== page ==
So, for what will, let’s face it, probably be the final time. Let’s play the drinking game.

Do the dead rise regardless of whether they were “infected”? Ummm, maybe, kind of. Depends who you ask. Infected with God! Yeah, go on, take two shots.

Are the zombies walking dead who move slowly and can only be killed by destroying the brain?
Umm. No. No they are not.  However, what it does have is armoured fucking locusts with fucking human faces and fucking lion teeth and fucking scorpion tails, ruled by Abaddon the Destroyer. Fuck it, I’m taking a drink.

Is mankind the real monster?
No, no it is not. I’m pretty clear that the monsters here are the fucking locusts with human faces. Oh wait! No! There’s a seven headed dragon!
Have a drink anyway.

Has anybody said “They’re coming to get you Barbra!”
They’re coming to get Barbra, they’re coming to Ben, they’re coming to get you, and me, and everyone you care about. Take a drink.

Do the characters spend most of the story under siege in some manner of building?
No, not buildings. People scream to the mountains and the caves to hide them. Christ that’s depressing, I’m having another drink.

Are the people coming to rescue you incompetent or more dangerous than the zombies?
It’s supposed to be an all-loving, benevolent, omnipotent God doing this right? Fuck yes he’s incompetent and dangerous. Finish the bottle.

If you think there's hope in trying to avoid the inevitable, terrifying judgement of your Lord, and you happen to live in Norwich, you could gain a few brownie points this week by going to the charity gig Art Love World Live, where I, and other talented individuals will be trying to raise money for the victims of the Japan quake by performing comedy, poetry and music. Giving to charity is great, right? And it's THE DAY BEFORE THE RAPTURE. Basically, I think God is telling you to buy a ticket to this event.

Wednesday, 11 May 2011

#18 Call of the Dead: How To Create The Ultimate Zombie Survival Team

How you create the ultimate ass kicking zombie killing team? This question came to me, not for the first time, when watching the trailer for Call of Duty: Modern Warfare: Black Ops: Escalation: Call of the Dead. There should be a joke about colons here, but I’m in a hurry, so think of your own:

Now, your first reaction to seeing this was probably the same as mine (because I find it very hard to believe that there are people in this world who think any differently from me). Wow! Awesome! Buffy, Machete, Freddy Krueger and the Racist from Walking Dead all teaming up to fight zombies! How can that not be the most awesome thing in the awesome history of the overuse of the word awesome?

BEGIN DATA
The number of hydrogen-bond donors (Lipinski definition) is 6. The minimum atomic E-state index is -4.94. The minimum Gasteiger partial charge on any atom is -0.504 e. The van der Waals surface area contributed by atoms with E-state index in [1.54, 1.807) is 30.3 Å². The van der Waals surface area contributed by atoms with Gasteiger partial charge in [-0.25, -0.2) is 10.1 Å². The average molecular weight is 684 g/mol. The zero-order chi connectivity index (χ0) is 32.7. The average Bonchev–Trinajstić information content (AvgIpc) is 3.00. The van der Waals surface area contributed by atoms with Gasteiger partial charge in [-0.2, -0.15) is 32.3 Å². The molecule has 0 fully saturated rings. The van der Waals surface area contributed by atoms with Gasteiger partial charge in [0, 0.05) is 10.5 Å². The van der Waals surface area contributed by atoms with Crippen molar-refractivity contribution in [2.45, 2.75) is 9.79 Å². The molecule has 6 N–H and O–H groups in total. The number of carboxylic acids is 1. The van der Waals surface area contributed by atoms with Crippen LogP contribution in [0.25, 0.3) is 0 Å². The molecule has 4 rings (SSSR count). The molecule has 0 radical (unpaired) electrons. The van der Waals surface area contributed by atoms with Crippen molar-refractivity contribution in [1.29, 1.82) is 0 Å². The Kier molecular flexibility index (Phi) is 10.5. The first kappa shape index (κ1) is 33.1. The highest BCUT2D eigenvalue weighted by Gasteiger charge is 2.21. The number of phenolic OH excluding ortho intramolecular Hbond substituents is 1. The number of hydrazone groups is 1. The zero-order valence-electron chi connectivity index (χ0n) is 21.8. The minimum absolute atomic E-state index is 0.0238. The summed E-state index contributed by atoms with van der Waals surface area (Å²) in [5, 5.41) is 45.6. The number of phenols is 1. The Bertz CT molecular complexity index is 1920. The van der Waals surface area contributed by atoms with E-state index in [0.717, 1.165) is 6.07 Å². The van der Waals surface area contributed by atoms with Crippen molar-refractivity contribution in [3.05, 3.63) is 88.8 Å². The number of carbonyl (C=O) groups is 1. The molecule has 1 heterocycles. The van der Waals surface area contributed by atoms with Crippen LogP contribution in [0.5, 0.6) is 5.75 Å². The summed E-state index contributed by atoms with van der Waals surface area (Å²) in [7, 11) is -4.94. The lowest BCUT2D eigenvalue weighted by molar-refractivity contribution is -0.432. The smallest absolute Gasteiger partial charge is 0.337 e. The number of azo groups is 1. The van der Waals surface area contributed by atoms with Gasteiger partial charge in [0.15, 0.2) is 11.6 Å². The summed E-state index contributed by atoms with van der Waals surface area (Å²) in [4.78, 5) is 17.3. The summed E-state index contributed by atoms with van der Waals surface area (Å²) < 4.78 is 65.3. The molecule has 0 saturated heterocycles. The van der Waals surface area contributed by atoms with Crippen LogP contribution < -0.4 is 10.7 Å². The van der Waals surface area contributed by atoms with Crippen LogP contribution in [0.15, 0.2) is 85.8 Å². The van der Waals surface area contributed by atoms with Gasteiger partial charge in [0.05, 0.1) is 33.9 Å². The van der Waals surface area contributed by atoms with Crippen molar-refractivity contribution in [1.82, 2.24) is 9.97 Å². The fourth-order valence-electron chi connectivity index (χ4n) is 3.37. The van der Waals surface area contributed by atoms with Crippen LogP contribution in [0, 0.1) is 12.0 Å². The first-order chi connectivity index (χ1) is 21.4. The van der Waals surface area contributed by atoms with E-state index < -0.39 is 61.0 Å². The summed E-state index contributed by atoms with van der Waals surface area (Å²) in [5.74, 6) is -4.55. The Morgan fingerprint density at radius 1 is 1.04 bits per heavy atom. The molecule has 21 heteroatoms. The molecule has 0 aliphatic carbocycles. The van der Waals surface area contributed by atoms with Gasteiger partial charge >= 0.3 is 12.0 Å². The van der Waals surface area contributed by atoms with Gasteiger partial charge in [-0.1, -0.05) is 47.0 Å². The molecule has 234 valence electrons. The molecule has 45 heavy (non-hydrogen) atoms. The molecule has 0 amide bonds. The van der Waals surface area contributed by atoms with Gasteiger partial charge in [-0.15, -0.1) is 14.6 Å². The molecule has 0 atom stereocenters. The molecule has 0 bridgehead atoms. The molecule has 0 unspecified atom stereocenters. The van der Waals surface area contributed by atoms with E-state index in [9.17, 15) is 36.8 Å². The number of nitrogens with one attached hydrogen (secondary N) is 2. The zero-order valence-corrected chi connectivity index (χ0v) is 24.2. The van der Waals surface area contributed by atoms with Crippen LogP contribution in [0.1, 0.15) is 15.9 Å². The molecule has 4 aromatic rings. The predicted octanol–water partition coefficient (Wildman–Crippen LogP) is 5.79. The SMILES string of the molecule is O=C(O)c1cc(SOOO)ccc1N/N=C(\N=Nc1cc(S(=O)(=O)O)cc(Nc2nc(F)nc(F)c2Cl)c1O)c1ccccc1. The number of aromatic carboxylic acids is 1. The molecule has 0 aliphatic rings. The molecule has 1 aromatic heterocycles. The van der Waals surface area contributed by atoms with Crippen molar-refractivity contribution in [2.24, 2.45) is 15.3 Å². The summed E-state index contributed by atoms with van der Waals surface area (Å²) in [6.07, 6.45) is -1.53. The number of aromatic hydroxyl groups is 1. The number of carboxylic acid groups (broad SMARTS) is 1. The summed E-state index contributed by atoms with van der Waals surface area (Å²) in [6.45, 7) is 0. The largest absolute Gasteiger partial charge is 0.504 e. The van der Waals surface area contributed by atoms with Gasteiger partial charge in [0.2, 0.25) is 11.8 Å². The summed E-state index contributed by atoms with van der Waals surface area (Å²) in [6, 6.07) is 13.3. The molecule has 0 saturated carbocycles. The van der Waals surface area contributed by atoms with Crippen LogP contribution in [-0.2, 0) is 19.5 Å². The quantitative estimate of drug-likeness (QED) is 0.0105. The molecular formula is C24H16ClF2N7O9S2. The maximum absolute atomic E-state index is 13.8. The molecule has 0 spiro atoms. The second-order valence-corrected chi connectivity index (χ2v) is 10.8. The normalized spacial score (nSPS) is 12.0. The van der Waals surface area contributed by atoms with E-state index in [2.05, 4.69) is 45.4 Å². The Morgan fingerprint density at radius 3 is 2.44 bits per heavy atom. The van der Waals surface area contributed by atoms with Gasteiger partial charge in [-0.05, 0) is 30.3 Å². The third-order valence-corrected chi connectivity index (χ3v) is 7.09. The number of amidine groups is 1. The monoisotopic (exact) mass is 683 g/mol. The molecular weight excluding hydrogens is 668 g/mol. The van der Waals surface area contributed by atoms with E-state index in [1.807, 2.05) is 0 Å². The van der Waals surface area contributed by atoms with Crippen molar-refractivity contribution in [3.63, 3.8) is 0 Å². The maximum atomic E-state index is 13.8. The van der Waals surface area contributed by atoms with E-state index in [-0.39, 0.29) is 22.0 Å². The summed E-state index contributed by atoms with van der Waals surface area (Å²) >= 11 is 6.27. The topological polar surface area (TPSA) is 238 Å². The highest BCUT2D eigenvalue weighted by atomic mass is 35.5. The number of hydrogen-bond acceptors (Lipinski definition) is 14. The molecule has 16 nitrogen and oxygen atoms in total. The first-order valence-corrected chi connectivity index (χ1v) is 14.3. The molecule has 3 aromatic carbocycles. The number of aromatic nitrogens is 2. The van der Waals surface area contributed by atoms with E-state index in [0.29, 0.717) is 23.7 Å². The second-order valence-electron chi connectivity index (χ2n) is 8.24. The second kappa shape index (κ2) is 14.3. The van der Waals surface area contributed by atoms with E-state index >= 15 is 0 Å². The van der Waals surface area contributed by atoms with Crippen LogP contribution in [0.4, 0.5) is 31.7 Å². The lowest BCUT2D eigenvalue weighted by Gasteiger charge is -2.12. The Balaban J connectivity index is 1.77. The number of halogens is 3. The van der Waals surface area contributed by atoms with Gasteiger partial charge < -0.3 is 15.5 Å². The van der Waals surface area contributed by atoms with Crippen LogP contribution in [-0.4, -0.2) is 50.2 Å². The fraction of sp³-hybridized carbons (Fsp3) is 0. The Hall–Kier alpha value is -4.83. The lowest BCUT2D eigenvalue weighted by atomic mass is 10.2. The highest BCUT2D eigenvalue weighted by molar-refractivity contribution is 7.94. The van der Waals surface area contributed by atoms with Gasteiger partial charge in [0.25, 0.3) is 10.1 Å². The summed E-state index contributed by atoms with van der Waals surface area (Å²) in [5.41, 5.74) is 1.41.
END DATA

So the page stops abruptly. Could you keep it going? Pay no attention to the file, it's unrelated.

And they fight George Romero! THE George Romero!
Do NOT tell him what you thought of Survival of the Dead!
Now I’m not saying my first reaction wasn’t correct- that never happens. But what I am saying is that under further consideration, this awesome team isn’t as equipped to fight zombies as we at first hoped.
Buffy- Fought vampires, and a small number of zombies in one episode, and they could all be easily killed off by breaking one mask.

Machete- Fought a corrupt senator, also, he don’t text.

Freddy Krueger- Killed high school kids. While they were asleep.

The Racist From Walking Dead- Hasn’t actually been seen to kill a zombie on screen yet, although he did saw off his own hand.

Now, don’t get me wrong, I’m sure faced with actual zombies all of these characters will dig deep and find their inner zombie murderer.
Okay, he didn't kill any traditional zombies either, but it's still a crime he didn't make the team
But here at Chris Writes About the End of the World we demand some slightly higher credentials. So today I’m going to be taking you through my own personal, carefully selected zombie survival team.

Jeremiah Kipp
Director of Contact and the up and coming The Sadist, as well as a former Chris Writes About the End of the World interviewee, Jeremiah Kipp wins a place on the team through his carefully through through zombie survival strategy:

“(a) Steal a helicopter, (b) bring a film crew and some guns, (c) take over a shopping mall, and (d) let loose the dogs of war.

Yes, we’ll even forgive him misquoting Shakespeare.

Matt Barnes
Front and centre, smiling because he knows soon everybody else will be dead
The sole survivor of our Team Scavenger run during Zombie LARP, Matt clearly has the ruthless, no bullshit attitude, combined with a willingness to sacrifice his friends to save his won skin, that we’ll need to survive the upcoming zombie apocalypse. Honorary mentions to the rest of Team Scavenger, who are welcome to my zombie survivalist compound if they live long enough to do so.

Hannah Eiseman-Renyard

In a previous blog, I have referred to Hannah, perhaps unkindly, as our very own Jimmy Olsen. I now know this to be inaccurate. Hannah is our very own Lois Lane, in that if we send her to cover the top story, she’s going to end up getting captured and imprisoned. On a side-note, you can see Hannah, and your humble blogger, in person at the Vogon Poetry Slam this month, with details available here.

Amy Cutler
Another of our imprisoned zombies from last week’s royal shenanigans. She is also quite the scholar of zombie folklore, from more recent fare right back to the works of Daniel Defoe. I imagine she’ll fill quite a useful Giles-like roll in the zombie compound, assuming we find room for a library. You can read about the talks she and others gave during the event Everything You Wanted To Know About Zombies (But Were Afraid To Ask Daniel Defoe) here, or you can read her opinions about how the zombie apocalypse genre has a lot to say about the Royal Wedding arrests she was caught up in.